Hogan Lovells publishes 2018 Global Bribery and Corruption Outlook looking at white collar investigations across the globe

  • Interagency cooperation and cross-border investigations on the up making it harder to evade prosecution
  • The UK, France, Italy and Brazil all show enthusiasm for global settlements and deferred prosecution agreements

London and Washington D.C., 14 March, 2018: Hogan Lovells has published its Global Bribery and Corruption Outlook which looks at the trends and developments in anti-bribery and corruption regulation and enforcement around the world.

Although the U.S. continues to take a lead role in the fight against bribery and corruption, the UK and other jurisdictions especially in Europe - are making significant steps to reshape the landscape for organizations in this region.

This year's outlook looks at:

Effect of monitorships: The use of monitors is here to stay. More than half the Department of Justice (DOJ) 35 deferred prosecution agreements (DPAs) and non-prosecution agreements in 2017 saw companies hire monitors. Six out of 13 settlements with DOJ and the SEC resulted in appointing monitors. These were mostly where the companies’ internal controls had failed.

DPAs: The global increase in white-collar investigations means that DPAs are now becoming a growing part of the toolkit across Europe. Jurisdictions undergoing consultations on DPAs are, like France before them, looking toward the UK as a model rather than the U.S. The attractiveness of the English approach is in its robust judicial safeguards, combined with a narrowed scope that excludes individuals from the regime. But this acclimatization of European legal systems and enforcement authorities has been gradual – it's been 23 years since the DOJ concluded the first corporate DPA in New York.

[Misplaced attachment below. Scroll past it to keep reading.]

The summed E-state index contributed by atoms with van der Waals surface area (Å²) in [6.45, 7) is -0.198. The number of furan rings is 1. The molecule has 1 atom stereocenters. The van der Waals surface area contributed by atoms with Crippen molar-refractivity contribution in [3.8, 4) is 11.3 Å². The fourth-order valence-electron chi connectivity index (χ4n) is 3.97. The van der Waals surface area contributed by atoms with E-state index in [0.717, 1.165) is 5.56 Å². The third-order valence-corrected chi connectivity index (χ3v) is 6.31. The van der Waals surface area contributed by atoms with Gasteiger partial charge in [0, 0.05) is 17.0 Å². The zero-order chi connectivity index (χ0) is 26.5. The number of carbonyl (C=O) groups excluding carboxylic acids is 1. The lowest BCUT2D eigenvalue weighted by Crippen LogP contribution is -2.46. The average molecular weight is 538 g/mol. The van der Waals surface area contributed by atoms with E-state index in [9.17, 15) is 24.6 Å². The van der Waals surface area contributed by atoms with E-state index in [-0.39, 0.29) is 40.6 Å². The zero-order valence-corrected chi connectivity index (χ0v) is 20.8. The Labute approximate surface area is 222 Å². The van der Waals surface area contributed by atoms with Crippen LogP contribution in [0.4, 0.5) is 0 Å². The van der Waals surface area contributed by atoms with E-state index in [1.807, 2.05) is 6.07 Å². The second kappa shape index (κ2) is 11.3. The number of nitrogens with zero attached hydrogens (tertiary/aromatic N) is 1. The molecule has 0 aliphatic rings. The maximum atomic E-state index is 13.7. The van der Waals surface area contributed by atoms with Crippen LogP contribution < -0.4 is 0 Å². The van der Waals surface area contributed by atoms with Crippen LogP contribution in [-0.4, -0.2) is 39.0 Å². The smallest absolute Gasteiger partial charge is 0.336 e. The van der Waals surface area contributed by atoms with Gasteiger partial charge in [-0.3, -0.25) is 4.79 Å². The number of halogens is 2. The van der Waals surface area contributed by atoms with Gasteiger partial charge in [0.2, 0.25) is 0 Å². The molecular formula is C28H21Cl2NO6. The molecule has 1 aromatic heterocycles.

Enforcement: Recent remarks by DOJ and Securities and Exchange Commission officials show enforcement of the FCPA remains a priority and the emphasis on individual accountability and policies designed to encourage self-reporting, compliance, and remediation looks set to continue.

International cooperation: Authorities and agencies across the globe are working with their foreign counterparts to tackle domestic corruption. This trend in cooperation goes both ways. The U.S. SEC acknowledged help in FCPA matters from 19 jurisdictions in 2017. Indeed, the larger FCPA resolutions — Telia Company and Rolls-Royce, to name two — were made possible through working with foreign counterparts. Fewer countries now go it alone, in fact, which makes it harder to evade enforcement.

Privilege: Case law in the UK and Germany has put privilege in the spotlight. Privilege protection varies: documents protected in

one jurisdiction may not have the same protection


Bribery redefined: China’s new Anti-Unfair Competition Law redefines commercial bribery. It has wider coverage — to include parties with influence over a transaction, for example, though who these are remains unclear — and increased penalties. How it works in practice won’t be known until we see judges interpret the law.

Liability: The criminal liability systems in South East Asia in particular are evolving and enforcement is certain to rise. As local laws change, authorities collaborate to keep pace, and they do this increasingly well.

Crispin Rapinet, global head of Hogan Lovells' investigations, white collar and fraud practice, said: "The report highlights the work that national authorities are doing to enforce their own anti-bribery and corruption laws and how authorities plan to do this - from cooperating with foreign counterparts to adapting others' regimes. 2017 was a significant year for investigations and fraud globally – China made significant steps with its new Anti-Unfair Competition Law, the laws in South East Asia are slowly changing and in the U.S. we saw the first notable FCPA resolution under the Trump administration."

The Hogan Lovells online bribery and corruption portal can be visited here

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